Farewell to Porirua’s favourite son
Jerry Collins was farewelled at a packed Te Rauparaha Arena last week, surrounded by residents from the city that was so proud of him, and big names from the rugby world.
Speeches at the public funeral on Wednesday lasted more than three hours and were a combination of childhood tales from family and behind the scenes as a Northern United, Wellington Lions, Hurricanes and All Blacks player.
Common themes were friendship, leadership, respect and love, littered with the occasional sneaky cigarette the Porirua hard man used to enjoy.
Stories that emerged included that Collins was an early candidate for this year’s Dancing with the Stars television programme, how he may have shielded his 3-month-old daughter during the car accident that claimed his and partner Alana’s life and left their baby, Ayla, clinging to life, that he irritated his All Black bosses by not wearing correct sponsors’ kit, and that he shunned the nightclubs in the cities for the rural pubs, where he loved talking to people.
It was as close to a state funeral as you can get in Porirua. Current and former All Blacks attending included Dan Carter, Richie McCaw, Jonah Lomu, Michael Jones, Tana Umaga and several Lions and Hurricanes players.
Alana’s father, Darrell, who travelled to Porirua from Canada with his daughter, Nora, said Collins was a devoted and respectful man who carried baby Ayla around whenever she was awake. He was unaware of his son-inlaw’s status as a sports hero in New Zealand until well after they had met.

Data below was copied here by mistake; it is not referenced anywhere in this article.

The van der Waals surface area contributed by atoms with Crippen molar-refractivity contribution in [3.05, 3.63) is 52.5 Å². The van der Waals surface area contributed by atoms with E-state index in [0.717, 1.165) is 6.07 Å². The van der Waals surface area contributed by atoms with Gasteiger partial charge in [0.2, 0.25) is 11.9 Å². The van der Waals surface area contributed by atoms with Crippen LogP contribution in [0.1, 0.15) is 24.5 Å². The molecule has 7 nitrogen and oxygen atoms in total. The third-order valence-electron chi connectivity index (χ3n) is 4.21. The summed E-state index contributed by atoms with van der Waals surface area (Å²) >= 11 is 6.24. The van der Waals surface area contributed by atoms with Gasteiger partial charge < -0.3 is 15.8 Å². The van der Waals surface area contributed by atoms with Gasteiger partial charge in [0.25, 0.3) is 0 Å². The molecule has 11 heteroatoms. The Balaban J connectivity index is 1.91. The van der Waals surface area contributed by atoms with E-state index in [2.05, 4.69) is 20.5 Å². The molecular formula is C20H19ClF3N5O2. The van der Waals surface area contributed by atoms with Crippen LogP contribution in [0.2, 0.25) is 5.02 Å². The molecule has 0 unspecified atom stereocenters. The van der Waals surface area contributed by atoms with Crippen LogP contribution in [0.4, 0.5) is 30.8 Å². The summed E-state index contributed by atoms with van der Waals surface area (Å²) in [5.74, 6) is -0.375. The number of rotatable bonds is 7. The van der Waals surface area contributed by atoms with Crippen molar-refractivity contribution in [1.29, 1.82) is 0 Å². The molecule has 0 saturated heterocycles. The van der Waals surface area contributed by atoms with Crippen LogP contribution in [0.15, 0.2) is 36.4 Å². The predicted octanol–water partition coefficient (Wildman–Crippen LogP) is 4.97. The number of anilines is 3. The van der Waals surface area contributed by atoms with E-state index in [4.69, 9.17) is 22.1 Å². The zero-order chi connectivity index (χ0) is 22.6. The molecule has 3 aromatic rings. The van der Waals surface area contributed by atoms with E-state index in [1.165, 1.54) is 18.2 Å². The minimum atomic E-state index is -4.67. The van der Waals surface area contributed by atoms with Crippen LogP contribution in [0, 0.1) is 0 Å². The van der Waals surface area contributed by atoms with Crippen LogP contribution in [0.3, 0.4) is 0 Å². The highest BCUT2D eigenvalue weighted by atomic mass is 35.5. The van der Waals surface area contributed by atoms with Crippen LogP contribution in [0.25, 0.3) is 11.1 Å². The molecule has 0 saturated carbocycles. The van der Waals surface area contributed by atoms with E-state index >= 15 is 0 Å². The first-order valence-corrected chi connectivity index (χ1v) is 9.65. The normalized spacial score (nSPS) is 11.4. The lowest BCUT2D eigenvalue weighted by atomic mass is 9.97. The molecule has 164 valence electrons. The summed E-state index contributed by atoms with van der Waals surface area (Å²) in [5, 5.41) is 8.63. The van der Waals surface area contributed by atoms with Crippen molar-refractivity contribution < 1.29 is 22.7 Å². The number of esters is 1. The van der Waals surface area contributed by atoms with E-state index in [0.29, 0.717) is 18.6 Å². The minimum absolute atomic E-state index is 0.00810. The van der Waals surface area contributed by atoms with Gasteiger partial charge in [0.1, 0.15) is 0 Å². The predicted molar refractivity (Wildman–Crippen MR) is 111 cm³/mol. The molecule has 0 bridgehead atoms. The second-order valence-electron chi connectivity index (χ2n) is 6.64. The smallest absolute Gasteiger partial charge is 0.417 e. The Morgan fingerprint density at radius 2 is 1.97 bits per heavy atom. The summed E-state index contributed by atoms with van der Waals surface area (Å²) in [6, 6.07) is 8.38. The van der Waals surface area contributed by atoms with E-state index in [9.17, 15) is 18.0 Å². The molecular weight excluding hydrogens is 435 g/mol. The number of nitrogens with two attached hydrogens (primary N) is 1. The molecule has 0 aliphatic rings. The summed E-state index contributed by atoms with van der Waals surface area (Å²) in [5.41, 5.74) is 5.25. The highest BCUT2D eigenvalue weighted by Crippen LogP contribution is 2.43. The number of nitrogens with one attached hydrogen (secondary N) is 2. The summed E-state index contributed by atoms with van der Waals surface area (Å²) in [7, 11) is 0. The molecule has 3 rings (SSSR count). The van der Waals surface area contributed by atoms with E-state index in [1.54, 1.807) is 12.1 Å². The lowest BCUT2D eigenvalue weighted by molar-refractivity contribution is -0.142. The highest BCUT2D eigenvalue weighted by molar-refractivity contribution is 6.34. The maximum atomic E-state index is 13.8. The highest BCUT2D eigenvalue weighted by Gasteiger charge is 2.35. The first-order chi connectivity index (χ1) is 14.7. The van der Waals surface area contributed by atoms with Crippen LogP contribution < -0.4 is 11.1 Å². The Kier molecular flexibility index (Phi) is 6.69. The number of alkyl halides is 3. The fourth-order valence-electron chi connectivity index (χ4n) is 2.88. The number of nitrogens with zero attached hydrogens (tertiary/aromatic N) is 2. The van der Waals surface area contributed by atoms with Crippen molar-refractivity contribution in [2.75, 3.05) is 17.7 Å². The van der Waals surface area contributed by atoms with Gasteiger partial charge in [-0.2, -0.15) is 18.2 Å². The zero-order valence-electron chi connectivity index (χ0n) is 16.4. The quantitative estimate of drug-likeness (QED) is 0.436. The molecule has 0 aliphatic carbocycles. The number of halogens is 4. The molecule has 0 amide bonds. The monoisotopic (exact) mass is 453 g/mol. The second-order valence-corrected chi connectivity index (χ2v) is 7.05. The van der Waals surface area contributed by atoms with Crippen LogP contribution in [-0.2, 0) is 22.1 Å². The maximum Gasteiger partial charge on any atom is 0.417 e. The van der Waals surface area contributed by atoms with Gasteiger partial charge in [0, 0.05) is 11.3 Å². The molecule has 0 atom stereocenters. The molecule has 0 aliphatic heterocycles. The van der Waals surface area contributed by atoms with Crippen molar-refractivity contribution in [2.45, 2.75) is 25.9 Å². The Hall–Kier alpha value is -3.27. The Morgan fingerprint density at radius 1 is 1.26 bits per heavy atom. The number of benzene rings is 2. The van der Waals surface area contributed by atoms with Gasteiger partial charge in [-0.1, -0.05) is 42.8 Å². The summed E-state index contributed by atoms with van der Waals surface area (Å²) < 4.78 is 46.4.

‘‘ Alana said, ‘ Don’t ask him about rugby’, so I didn’t. But after they left [from their first encounter, in California] I thought I better check him out on the internet. Wow! In Canada it would be like having [ice hockey legend] Wayne Gretzky over for supper.’’
All Blacks Chris Masoe, Conrad Smith, Tana Umaga and Ma’a Nonu spoke of a fearsome hard man on the field and a joker off it. Nonu used adjectives like ruthless, fearless, brave, courageous and a leader who inspired his peers and set the benchmark for hard-hitting loose forwards.
‘‘I would see the love he had for P-town,’’ Nonu said. ‘‘He never forgot where he came from. He was a mentor, a friend and a loving brother.’’
Brenda Collins talked about her ‘‘momma’s boy’’ brother who had no filter, no fear and would worry about consequences tomorrow.
After the funeral, Porirua mayor Nick Leggett said it was still too early to be talking about the best way to honour Collins in the city. The subject would be raised at a council meeting in the near future, he said, with a report to follow that would look at different options, including suggestions of naming the main stand at Porirua Park after Collins or even the park itself.
The Collins family, Northern United, and Ngati Toa would be consulted, Leggett said.
Clockwise from above: Sonny Bill Williams, in jersey, and Piri Weepu, in woollen hat, were among many All Black stars who attended the funeral. Collins’ casket is brought into Te Rauparaha Arena. The arena was overflowing.
Proud of New Zealand and proud of the All Blacks. Jerry Collins’ grave at Whenua Tapu.
Alana Madill’s father Darrell and sister Nora speak at the funeral.
All Black great Tana Umaga was among the pall-bearers.